In her memoir, Resistance: A Woman¿s Journal of Struggle and Defiance in Occupied France, Agnes Humbert spelled out her acts of resistance and eventual imprisonment during German-occupied France in the 1940¿s. Humbert was a 43-year-old art historian when the Nazis invaded Paris, and she and her fellow intellectuals refused to be complacent with German occupation. Together, they created the short-lived Resistance newspaper ¿ an underground publication devoted to undermining Nazi propaganda. After five months, the Gestapo detained Humbert and her allies, and for five years, she survived harsh imprisonment for her crimes, including serving time in a German work camp. Through Humbert¿s writing, readers learned about the interrogation and punishment of French nationalists, and how strenuous German work camp life was for its prisoners. Humbert¿s style was easy and clipped, only containing the essential elements about her comrades and their activities. Humbert described her involvement in the Resistance as inconsequential, but historical sources (according to the book notes) showed that Humbert was a very important player. This inconsistency left me unsettled: was Humbert really insignificant or just humble? It¿s important to note that Resistance was written primarily after Humbert¿s liberation. However, Humbert still wrote it in a diary-style (each entry was marked with a date), as if she had a journal and pen in prison with her. This was not the case. She worked feverishly on her ¿diary¿ for nine months after her release, and she had a solid memory because she recalled details such as times, dates, people¿s appearances and the weather. Her eye as an art historian probably helped, but I wondered how one could remember such intricate details. For me, Humbert¿s account would have been stronger if she had written it as a chapter-to-chapter memoir. With that said, Resistance is a primary resource for readers interested in World War II history. Undoubtedly, Agnes Humbert was a brave, smart woman who loved her country (she also had a wicked sense of humor). While I disagree with the format of the book, the historical information gleaned from it was worthwhile and illuminating.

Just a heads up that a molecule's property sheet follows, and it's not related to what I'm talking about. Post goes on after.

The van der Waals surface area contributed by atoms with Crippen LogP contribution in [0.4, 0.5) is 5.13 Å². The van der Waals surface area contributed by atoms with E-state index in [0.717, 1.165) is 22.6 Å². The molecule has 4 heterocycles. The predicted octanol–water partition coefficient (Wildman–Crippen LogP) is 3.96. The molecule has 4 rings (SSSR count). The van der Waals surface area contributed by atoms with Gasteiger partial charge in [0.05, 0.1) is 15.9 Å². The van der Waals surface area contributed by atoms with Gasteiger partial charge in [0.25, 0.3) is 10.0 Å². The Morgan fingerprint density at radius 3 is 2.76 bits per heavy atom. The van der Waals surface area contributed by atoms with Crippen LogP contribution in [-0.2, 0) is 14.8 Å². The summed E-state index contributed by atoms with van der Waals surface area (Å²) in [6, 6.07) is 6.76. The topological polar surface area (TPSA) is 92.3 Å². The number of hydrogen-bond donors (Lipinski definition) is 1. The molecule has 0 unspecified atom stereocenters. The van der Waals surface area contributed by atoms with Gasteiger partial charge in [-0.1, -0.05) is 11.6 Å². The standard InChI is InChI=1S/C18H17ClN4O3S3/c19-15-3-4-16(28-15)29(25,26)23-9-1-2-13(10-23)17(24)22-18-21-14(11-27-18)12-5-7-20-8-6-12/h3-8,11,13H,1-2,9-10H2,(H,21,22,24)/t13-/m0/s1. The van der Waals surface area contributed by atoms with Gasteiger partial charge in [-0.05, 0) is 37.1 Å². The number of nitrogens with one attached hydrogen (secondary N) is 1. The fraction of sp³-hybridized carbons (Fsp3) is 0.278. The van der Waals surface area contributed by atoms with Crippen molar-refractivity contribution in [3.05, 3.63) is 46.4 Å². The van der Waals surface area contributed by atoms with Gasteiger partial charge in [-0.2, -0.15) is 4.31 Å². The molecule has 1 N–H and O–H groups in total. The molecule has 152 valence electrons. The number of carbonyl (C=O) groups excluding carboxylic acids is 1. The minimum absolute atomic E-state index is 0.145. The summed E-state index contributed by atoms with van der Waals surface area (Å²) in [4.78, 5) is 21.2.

TrishNYC on LibraryThing More than 1 year ago
In the summer of 1940 Agnes Humbert watches her beloved Paris become overrun by invading Germans. She like most Parisians at the time can hardly believe what is happening and feels demoralized to see her city become a home for Nazis and their supporters. Suddenly French soldiers become the play thing of the German army and the citizens of France are subjected to new levels of humiliation. But Agnes had always been a woman of action and decides along with some of her friends and colleagues to resist in whatever way possible. Since many of them were intellectuals and had always found solace in the written word, they begin a newspaper, Resistance, which they use as an anti Nazi tool. The rapidity with which the paper is formed and takes off is almost hard to believe. Agnes and her friends seem like little children setting up a private club. But since they lack other avenues through which to protest the collapse of their society, the written word becomes their ally. Unfortunately for Agnes, she is betrayed by one of their number. She is picked up by German soldiers and after spending some time in a French jail, she is deported to Germany. It is in Germany that she faces horrors almost unimaginable. She is fed very little food, given improper clothing and despite the biting cold, her shoes can barely get her around. Brutality and inhumane treatment reign supreme. When human beings are allowed power unchecked, embrace their baser instincts and this held very true in this prison. She and the other women are forced to work in a factory that had such harmful chemicals that at one time or another almost all the women would lose their eye sight for a few days at a time. The wardresses and soldiers were for the most part cruel and harsh and would find excuses to punish the prisoners. In one incident, the wardress refuses the women water for three to four days because of some perceived offense. The women were forced to drink the water from the toilet. But despite these horrors, Agnes still manages to find points of happiness and has a biting sense of humor. Once when she had the flu, she asked the wardress for an aspirin. The wardress gives her one aspirin. Unfortunately, Agnes was not cured by the next day and when she asks the wardress for another aspirin, she is punched in the stomach and sent flying down the stairs. Her response "I spent the rest of the day reflecting on German remedies for flu". She gains a small measure of happiness from sabotaging the products she is forced to produce. The incidents of sabotage may be small but they serve as sources of strength. The book is generally very well written and keeps you engaged. It is written in the form of a journal with the first part of it written before her imprisonment. The vast majority of the book was written from memory after she had been released. One problem I had with the book was that in the beginning she mentioned so many friends and acquaintances that I lost track of who was who. A very good read.
Anonymous More than 1 year ago
A true thrill to absorb.
Barbaraketubah More than 1 year ago
This book really pulled at your heartstrings, hard to believe the cruelty that is now being denied by different groups. Resistance kept you on your toes and wondering "what if" til the very end!
slinger More than 1 year ago
What would you do if you saw your country conquered by a foreign power? I hope that I would have the courage to start a resistance movement like Agnes Humbert, and that I could write a diary half as good as hers.
Anonymous More than 1 year ago